Revolutions in industries follow unpredictable patterns. Sometimes, as in the case of computer word processing versus typewriters, the victory is complete, and an old model disappears. At other times (and a bit closer to home), victories are partial, such as when the online channel arrived on the travel distribution scene.
At that time, brick-and-mortar travel agencies were labeled "endangered" by the optimists and "dinosaurs" by everyone else, but they nonetheless evolved toward service-oriented models that could outperform purely digital competitors in many circumstances, while simultaneously embracing elements of Web marketing for their own use.
I have received a lot of correspondence from YTB "referring travel agents" over the past year, either directly or through comments sent in reaction to Travel Weekly's YTB-related articles. From these comments, it's pretty clear that many RTAs see themselves as members of a revolutionary force. In fact, after we published articles reporting that the California attorney general and several former RTAs in Illinois had filed suits alleging that YTB runs a pyramid scheme, we received comments from RTAs stating that the lawsuits must be the work of traditional agents who feel threatened by YTB's superior business model.
Traditional agents, incidentally, wrote to cheer the news of the lawsuits, often citing a belief that YTB's agents were less than professional.
The actual contents of the comments sent to us were quite colorful. A small sampling of the verbs and nouns (and nouns used as verbs) includes "lazyass," "parasites," "pushy," "jealous," "stupid," "cowards," "misleading and malicious," "idiots" and "wannabes."
I will confess that "misleading and malicious" was aimed at Travel Weekly, not at either YTB or traditional agents. (As was "lazy," though, I'm proud to point out, not "lazyass.")
What is going on here that leads to such vituperation? Typically, businesspeople can feign indifference to competitors, respect them or even cooperate when it serves mutual interests. Aggressive responses are certainly not uncommon, but they usually stop short of name-calling. In fact, talk usually only gets this heated in a truly dire, fight-to-the-death situation.
Yet based on raw numbers provided to Travel Weekly for our 2008 Power List survey (where YTB ranks No. 26) or in the stats provided by California Attorney General Edmund Brown Jr., YTB represents a very small percentage of overall travel sales. It in no way represents the type of threat to traditional agents that, for example, online sales did.
What I think we are observing are consequences of annoyance. YTB agents, echoing sentiments once voiced by online pioneers, say that just as mammals inherited the earth from dinosaurs, RTAs will emerge as masters of the travel planet.
And though YTB agents sell so little travel, they seem to show up everywhere with their message of impending domination, a message conveyed in some cases directly to traditional travel agents, sometimes directly to their clients. Some traditional travel agents react as if it is cockroaches who are threatening to inherit the earth.
Another irritation to traditional agents is that YTB agents often speak the language of multilevel marketing, with its echoes of evangelical preaching and personal salvation, rather than the jargon of the travel industry. This alone creates an enormous cultural gap between RTAs and other agents.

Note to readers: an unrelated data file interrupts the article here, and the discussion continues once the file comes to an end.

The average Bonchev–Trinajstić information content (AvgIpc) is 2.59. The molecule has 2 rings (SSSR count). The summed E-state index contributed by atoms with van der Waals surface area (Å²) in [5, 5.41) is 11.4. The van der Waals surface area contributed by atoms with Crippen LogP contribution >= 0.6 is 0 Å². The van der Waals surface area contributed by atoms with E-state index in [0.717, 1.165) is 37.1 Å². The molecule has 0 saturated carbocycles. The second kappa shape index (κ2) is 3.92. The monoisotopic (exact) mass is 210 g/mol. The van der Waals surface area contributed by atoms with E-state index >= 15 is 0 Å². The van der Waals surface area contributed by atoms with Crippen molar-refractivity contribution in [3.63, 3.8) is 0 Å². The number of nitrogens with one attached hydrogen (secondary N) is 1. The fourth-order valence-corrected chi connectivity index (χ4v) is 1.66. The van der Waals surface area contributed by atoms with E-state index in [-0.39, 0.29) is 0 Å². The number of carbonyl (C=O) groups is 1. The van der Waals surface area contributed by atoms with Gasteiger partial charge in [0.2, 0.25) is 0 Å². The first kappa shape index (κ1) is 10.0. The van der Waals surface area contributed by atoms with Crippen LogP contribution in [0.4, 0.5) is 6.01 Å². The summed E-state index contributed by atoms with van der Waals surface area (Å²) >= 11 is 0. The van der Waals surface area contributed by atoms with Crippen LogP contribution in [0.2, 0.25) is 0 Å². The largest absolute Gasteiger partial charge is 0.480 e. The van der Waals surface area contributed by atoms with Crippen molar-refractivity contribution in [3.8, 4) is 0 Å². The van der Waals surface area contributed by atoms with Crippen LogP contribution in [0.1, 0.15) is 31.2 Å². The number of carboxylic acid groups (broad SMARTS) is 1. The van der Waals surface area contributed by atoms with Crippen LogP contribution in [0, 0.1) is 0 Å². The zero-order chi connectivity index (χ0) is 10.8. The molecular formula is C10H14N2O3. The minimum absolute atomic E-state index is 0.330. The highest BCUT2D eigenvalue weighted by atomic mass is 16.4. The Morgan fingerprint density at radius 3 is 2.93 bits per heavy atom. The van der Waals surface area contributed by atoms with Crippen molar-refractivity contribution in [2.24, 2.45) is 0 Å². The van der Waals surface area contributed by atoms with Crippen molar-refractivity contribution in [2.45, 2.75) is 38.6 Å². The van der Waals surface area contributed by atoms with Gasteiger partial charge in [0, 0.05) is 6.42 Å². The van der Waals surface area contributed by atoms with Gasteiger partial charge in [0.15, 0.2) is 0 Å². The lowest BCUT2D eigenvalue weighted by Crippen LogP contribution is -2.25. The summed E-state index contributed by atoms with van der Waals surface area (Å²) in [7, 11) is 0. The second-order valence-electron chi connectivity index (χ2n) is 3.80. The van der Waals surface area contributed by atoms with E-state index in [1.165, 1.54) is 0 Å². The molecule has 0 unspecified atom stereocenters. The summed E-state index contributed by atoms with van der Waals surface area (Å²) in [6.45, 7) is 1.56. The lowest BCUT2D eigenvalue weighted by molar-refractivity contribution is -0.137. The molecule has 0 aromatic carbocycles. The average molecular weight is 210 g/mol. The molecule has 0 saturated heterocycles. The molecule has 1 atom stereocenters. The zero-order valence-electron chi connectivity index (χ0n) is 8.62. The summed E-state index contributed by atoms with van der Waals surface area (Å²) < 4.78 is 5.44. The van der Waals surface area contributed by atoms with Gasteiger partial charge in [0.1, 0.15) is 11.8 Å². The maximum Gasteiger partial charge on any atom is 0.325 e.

For all the arrogance demonstrated by the early online travel community, it did do its homework, quickly learning to speak travelese and demonstrating a sophisticated understanding of how the industry works.
YTB is not the first multilevel marketing company to try to penetrate travel, but it is by far the most successful. If suppressed in Illinois and California, other states will likely follow suit, and YTB might be no more in the U.S. For RTAs, it is indeed a fight to the death.
Still, I doubt very much that a successful effort against YTB would spell the end of multilevel marketing efforts in travel, nor, in a broader sense, will it end efforts to bestow "travel agent" status on consumers, enabling them to book their own travel and partake of the perks (such as they are) of working in the industry.
The fact of the matter is that consumers already book a good deal of their own travel anyway, so it's not hard work to convince them that they should be rewarded, as travel agents are.
(Expedia used to have a slogan, "Be your own travel agent." I wondered how long it would be before its customers realized that the unstated end of that sentence was "and we'll collect the commission.")
I suspect that if YTB is brought down by these suits, the next version of consumer-as-travel-agent will a) avoid the specific mistakes YTB made that left it vulnerable to legal challenges and b) remove the elements that made it so annoying to the rest of the industry.
In fact, the next version might be spawned by an existing "traditional" travel agency.
Stranger things have happened. It wasn't that long ago that those selling timeshare property were synonymous with "obnoxious." They replaced insurance salespeople as the butt of jokes and the ones you'd least want to be stuck with in an elevator.
But today "vacation sales" (i.e., timeshares) are marketed by most mainstream hospitality companies, from Marriott to Disney.
The concept of a "referring travel agent" is not in itself toxic to the travel distribution system, and I'm guessing it's an attractive enough concept that it could fly without being wrapped in a multilevel marketing formula. The YTB lawsuits might eventually spell the end of YTB, but they cannot suppress consumers' belief that they, too, can book travel and be rewarded for it.
If YTB is dismantled, the only question will be: What will replace it -- an existing entity or a new one?
Email Arnie Weissmann at [email protected].